A Taft Union High School student -- who was suspected of shooting a fellow classmate at the Kern County, Calif., school -- was subdued by a quick-thinking teacher who talked him into putting down a shotgun.
The unnamed teacher was credited with preventing further tragedy at Taft, where the 16-year-old suspect interrupted the first period of classes on Thursday when he targeted a fellow student inside the school’s science building, Kern County Sheriff Donny Youngblood told the media. Police officers then arrested the suspect and took him into custody. He was being interrogated in nearby Bakersfield, they said.
The shooter, also unnamed, fired one round of a 12-gauge shotgun, hitting a 16-year-old classmate. The victim was in critical but stable condition at Kern County Medical Center, Youngblood said. The sheriff said the two classmates had contact prior to the shooting that may have led to the incident.
After firing at the student, the shooter then “tried to engage a second student that he named and tried to shoot him and missed,” the sheriff said.
A science teacher who was conducting a class at the time was able to convince the shooter to lay down his shotgun. The teacher was assisted by a campus supervisor at Taft, accounts of the incident said.
Youngblood said the teacher “started a dialogue” with the shooter to distract him and give the students time to head to safety.
The teacher “distracted him in a conversation ... and ultimately talked the student down,” the sheriff added, noting that he didn’t know exactly what was said between the two.
“The heroics of these two people [the teacher and campus supervisor] goes without saying,” Youngblood said. “To stand there and face someone who has a shotgun … speaks volumes for these two young men and what they prevented.”
“We’re very fortunate to have the kind of response that we did today,” Taft Police Department Chief Ed Whiting said. “We want to really commend the teacher and a campus supervisor for all they did to bring this to a very quick resolution before anybody else was harmed.”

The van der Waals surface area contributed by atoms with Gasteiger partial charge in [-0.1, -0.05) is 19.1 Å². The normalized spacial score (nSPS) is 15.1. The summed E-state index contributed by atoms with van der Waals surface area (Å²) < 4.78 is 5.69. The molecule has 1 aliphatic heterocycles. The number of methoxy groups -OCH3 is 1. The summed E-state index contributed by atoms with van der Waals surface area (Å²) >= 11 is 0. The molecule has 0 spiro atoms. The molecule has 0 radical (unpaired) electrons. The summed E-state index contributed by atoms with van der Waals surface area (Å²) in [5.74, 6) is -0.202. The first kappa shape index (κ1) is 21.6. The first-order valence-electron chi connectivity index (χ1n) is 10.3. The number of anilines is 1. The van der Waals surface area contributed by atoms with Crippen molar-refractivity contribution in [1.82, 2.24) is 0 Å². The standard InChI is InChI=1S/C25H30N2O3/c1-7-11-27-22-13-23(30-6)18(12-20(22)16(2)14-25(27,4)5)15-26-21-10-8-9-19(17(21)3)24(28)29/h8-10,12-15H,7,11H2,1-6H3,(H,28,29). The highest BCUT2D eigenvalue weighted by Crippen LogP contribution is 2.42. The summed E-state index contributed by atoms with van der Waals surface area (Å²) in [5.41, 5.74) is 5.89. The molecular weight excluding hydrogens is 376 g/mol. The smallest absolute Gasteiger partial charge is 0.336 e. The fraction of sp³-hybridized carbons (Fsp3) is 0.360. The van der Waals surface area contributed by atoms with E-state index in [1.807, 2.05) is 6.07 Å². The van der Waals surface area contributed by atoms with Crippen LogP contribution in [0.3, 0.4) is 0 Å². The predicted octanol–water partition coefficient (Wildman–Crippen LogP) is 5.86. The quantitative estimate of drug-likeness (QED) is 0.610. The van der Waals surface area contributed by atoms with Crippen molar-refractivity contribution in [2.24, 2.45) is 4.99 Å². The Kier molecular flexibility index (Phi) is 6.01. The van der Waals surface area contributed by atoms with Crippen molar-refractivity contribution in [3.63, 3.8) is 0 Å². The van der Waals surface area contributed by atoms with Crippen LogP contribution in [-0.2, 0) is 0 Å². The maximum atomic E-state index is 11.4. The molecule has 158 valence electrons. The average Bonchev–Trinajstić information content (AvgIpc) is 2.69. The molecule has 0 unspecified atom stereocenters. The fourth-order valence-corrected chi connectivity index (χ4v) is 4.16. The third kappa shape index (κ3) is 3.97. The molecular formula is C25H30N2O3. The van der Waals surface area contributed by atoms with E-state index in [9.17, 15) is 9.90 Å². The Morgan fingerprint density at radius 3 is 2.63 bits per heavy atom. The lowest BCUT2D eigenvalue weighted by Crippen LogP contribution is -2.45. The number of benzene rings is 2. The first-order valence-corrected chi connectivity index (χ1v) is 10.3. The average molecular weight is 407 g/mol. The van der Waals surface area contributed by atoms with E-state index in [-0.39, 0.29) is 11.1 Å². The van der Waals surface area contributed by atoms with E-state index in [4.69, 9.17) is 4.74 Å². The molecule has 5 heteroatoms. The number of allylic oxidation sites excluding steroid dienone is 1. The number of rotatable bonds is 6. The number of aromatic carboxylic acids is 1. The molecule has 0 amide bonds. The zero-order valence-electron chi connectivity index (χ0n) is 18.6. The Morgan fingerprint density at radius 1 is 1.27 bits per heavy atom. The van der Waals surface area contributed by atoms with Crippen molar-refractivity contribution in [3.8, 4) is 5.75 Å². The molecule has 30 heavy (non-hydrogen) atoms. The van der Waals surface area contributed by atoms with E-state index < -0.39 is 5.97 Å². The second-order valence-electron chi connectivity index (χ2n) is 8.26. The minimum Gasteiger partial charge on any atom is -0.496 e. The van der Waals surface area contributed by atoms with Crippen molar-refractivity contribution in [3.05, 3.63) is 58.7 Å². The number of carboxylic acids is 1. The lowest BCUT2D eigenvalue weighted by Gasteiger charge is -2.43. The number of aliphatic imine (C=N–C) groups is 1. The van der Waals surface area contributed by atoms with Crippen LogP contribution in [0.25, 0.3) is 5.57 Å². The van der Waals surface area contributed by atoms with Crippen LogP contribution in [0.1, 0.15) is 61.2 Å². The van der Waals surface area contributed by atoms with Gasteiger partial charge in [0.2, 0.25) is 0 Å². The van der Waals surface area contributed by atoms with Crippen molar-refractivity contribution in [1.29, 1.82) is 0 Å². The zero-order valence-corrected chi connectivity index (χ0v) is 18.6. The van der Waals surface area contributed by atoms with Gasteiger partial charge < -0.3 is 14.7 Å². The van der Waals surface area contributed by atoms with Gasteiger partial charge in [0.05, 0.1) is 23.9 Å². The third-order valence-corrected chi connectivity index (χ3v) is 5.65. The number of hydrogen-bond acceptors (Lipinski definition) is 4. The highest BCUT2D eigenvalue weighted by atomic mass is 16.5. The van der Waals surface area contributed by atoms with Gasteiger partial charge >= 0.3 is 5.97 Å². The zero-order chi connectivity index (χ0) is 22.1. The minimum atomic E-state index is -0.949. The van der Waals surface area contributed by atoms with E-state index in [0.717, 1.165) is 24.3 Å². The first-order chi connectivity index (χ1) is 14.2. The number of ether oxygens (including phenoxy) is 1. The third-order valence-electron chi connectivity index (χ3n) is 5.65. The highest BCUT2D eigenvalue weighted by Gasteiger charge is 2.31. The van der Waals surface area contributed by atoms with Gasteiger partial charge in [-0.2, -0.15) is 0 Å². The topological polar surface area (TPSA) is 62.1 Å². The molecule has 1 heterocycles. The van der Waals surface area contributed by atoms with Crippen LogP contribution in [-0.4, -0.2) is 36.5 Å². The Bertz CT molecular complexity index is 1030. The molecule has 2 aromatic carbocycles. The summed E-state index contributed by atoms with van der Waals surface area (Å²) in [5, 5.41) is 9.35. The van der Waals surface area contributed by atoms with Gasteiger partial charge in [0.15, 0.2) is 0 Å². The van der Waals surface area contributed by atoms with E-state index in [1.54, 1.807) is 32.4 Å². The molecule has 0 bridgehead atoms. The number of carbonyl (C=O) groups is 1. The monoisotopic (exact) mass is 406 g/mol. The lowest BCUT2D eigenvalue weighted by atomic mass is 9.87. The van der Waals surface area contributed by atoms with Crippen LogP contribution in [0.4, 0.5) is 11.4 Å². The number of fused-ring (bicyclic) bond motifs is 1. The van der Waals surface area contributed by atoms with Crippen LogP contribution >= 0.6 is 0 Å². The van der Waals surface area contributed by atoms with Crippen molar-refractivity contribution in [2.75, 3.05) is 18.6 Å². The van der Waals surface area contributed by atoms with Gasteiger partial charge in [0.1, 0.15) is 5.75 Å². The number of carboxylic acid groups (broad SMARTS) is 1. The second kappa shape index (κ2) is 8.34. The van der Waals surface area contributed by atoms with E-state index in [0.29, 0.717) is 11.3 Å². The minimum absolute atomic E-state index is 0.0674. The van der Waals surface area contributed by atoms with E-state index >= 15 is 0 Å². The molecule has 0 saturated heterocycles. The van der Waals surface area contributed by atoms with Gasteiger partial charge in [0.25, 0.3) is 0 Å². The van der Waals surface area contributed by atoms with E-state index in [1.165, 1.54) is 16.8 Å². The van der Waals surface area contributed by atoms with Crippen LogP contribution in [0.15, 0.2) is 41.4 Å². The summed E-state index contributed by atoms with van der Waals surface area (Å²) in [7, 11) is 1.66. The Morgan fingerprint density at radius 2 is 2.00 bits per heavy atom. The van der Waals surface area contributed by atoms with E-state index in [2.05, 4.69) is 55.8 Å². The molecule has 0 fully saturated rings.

The teacher suffered a “pellet wound” during the shooting but was not hospitalized, authorities said.
Neighbors said they saw the shooter walk into Taft carrying a gun around 9 a.m. local time. They then called 911.
The shooter had “multiple rounds” of ammunition, Youngblood said.
A female student was taken to a local hospital with possible hearing damage after the suspect fired the shotgun close to her ear, the sheriff said. Another student fell as they tried to flee the classroom.
U.S. Rep. Kevin McCarthy (R-Calif.) commended the teacher for preventing further tragedy.
“I think he saved many lives today,” the congressman said of the teacher, who also was not identified during a news conference.
Youngblood echoed that sentiment.
“If it weren’t for this teacher and a quick response, we don’t know what might have happened. This is a tragedy, but not as bad as it might have been,” he said.
There were reports that the shooter had a hit list, but neither Youngblood nor Whiting would confirm the speculation. They also could not confirm whether the shooter had been bullied.
“Obviously something occurred for this student to come in with a shotgun,” the sheriff said.
Whiting said the school usually has an armed officer from the Taft Police Department on duty, but the officer did not show up to work on Thursday because he was snowed in.
The incident prompted evacuations of the high school, with students being taken to the Taft auditorium, KABC-Los Angeles reported. Parents were told to pick up their children at the school’s football field.
An ABC-affiliate in the Bakersfield's area reported that the Kern County Sheriff’s Department was securing the school by conducting a room-by-room search. The news station reported that a news outlet received calls from people at Taft, who were hiding in closets during the shooting.
The Taft shooting occurred less than a month after Adam Lanza killed 20 children and six staff at Sandy Hook Elementary School in Newtown, Conn. The Newtown shooting has spurred calls for harsher gun-control legislation, including the reinstatement of the assault weapons ban. Lanza used an assault weapon during the attack, which ended after he shot himself.